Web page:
Grant Swanson's short film he directed back at Northwestern was chosen to be screened at the Minneapolis/St Paul International Film Festival this previous April. His film, "School Night", features two students who break into their school after hours.
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Former  US Senator Rod Grams, who passed away on October 8, gave to the University of Northwestern many old VHS tapes documenting his years of politics and public service.

Thanks to the efforts of Dr. Kent Kaiser's former research assistant, Cody Durkee PR '13, and current research assistant, Daniel Schultz PR '16, these videos have been preserved for the public through digitization and deployment to YouTube.
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Don Rainbow to retire

Donald "Doc" Rainbow, principal instructor in the University of Northwestern - St. Paul's theatre program, will be retiring at the end of the current academic year.

"We're grateful for the gifted leadership Doc has given the theatre program, both artistically and academically," said Doug Trouten, chair of the Department of Communication. "Whoever follows him will have big shoes to fill, but they will also have a solid foundation to build on."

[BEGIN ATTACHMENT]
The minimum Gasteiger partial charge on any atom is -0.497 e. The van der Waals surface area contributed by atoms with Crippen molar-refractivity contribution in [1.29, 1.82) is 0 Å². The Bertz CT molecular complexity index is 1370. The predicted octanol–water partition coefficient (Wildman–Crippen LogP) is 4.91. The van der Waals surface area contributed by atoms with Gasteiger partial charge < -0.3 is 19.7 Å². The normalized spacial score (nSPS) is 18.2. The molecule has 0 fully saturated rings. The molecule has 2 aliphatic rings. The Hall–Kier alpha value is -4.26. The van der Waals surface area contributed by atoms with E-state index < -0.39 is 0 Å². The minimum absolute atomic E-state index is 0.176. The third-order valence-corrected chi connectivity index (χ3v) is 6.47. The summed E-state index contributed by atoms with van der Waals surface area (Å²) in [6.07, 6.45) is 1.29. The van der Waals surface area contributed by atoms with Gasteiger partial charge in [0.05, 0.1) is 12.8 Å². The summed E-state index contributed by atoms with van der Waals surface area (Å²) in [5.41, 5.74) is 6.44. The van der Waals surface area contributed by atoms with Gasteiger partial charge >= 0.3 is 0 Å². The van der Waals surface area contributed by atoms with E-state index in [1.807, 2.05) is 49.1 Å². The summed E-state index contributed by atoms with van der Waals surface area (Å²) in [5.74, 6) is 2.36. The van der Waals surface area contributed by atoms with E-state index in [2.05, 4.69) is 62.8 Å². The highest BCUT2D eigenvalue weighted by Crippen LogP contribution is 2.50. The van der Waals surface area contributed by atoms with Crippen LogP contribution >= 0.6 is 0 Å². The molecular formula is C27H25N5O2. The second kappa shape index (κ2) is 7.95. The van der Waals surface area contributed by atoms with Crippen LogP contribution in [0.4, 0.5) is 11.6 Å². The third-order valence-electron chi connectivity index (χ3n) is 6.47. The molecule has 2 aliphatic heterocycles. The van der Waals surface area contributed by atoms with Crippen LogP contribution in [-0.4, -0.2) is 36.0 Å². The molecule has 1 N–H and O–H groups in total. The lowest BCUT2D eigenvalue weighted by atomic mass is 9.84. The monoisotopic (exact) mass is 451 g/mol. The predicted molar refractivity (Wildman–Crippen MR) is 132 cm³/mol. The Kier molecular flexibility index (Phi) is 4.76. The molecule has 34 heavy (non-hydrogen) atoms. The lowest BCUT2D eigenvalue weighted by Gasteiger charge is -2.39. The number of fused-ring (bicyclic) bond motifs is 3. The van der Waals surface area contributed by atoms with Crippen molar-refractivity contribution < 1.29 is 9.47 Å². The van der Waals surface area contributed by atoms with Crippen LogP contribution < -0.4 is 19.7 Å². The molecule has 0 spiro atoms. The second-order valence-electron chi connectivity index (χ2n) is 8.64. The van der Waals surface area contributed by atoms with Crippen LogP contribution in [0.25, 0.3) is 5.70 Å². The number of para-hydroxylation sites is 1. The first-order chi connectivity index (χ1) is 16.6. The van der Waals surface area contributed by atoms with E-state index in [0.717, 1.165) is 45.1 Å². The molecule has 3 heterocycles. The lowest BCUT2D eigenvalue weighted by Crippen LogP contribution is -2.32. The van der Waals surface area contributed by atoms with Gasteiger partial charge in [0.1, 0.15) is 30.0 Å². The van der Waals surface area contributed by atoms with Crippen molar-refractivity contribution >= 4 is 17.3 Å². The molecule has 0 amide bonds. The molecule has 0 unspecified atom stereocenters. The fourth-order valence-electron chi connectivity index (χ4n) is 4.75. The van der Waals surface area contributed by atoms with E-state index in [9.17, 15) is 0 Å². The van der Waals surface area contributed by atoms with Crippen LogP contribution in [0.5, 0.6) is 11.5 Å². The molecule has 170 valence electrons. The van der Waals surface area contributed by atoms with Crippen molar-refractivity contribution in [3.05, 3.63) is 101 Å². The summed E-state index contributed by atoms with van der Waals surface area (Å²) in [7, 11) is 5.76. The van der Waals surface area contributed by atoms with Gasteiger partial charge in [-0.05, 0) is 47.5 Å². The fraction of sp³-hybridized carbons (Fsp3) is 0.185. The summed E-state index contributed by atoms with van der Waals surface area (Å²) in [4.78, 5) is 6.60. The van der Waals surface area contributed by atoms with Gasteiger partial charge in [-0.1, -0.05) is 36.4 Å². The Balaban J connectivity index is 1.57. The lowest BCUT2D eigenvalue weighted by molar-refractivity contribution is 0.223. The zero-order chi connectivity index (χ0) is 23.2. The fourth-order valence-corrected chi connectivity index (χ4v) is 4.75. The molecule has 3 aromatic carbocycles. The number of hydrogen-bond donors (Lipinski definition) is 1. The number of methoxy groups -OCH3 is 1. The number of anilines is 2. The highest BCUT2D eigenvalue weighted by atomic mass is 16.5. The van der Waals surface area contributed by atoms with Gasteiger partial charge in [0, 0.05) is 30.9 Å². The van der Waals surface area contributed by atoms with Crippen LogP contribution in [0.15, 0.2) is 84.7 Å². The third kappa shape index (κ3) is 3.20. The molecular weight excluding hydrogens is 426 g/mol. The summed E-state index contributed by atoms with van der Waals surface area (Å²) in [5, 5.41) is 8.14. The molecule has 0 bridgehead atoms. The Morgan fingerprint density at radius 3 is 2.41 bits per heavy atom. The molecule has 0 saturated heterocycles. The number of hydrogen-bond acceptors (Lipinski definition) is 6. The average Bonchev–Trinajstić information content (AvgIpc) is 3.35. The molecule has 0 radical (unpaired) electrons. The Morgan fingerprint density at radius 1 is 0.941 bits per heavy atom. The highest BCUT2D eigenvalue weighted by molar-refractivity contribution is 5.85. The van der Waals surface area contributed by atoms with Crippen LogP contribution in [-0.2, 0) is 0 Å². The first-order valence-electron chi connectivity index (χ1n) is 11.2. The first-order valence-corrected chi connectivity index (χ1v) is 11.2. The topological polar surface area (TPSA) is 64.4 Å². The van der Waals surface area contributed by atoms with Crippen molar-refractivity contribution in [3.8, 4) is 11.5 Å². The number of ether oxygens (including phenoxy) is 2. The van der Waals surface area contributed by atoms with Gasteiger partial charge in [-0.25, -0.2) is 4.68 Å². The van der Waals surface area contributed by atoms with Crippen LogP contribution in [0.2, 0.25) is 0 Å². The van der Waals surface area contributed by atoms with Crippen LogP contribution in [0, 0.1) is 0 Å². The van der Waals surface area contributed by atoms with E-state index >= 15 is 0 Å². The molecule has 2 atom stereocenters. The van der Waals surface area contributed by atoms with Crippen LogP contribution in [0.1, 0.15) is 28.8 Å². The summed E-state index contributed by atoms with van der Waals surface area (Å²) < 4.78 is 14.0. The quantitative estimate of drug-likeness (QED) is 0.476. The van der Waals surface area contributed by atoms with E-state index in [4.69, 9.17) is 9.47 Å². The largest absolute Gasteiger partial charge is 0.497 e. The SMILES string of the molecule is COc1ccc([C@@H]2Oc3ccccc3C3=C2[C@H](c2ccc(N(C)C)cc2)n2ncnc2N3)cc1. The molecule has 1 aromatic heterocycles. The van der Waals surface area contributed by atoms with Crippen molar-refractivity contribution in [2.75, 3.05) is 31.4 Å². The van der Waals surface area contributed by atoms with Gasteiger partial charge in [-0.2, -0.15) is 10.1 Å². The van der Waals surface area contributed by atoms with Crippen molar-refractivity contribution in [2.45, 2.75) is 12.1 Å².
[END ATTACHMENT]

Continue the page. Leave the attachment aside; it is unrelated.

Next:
A search is underway for Rainbow's successor. Interested parties should visit the university's employment website: http://www.unwsp.edu/web/employment/college-faculty
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Intercultural Communication Students Take City Vision Tour
By: Katie Jacques

On Saturday, October 5th, students from Dr. Kowalik's Intercultural Communication class met at Mel Johnson at 8:30 a.m. They hopped on a bus to take Dr. John Mayer's City Vision Tour of Minneapolis. During the tour students had the opportunity to experience an Asian and Mexican market, walk around the "Somali mall", see a variety of churches of other cultures, and have lunch at Midtown Global Market.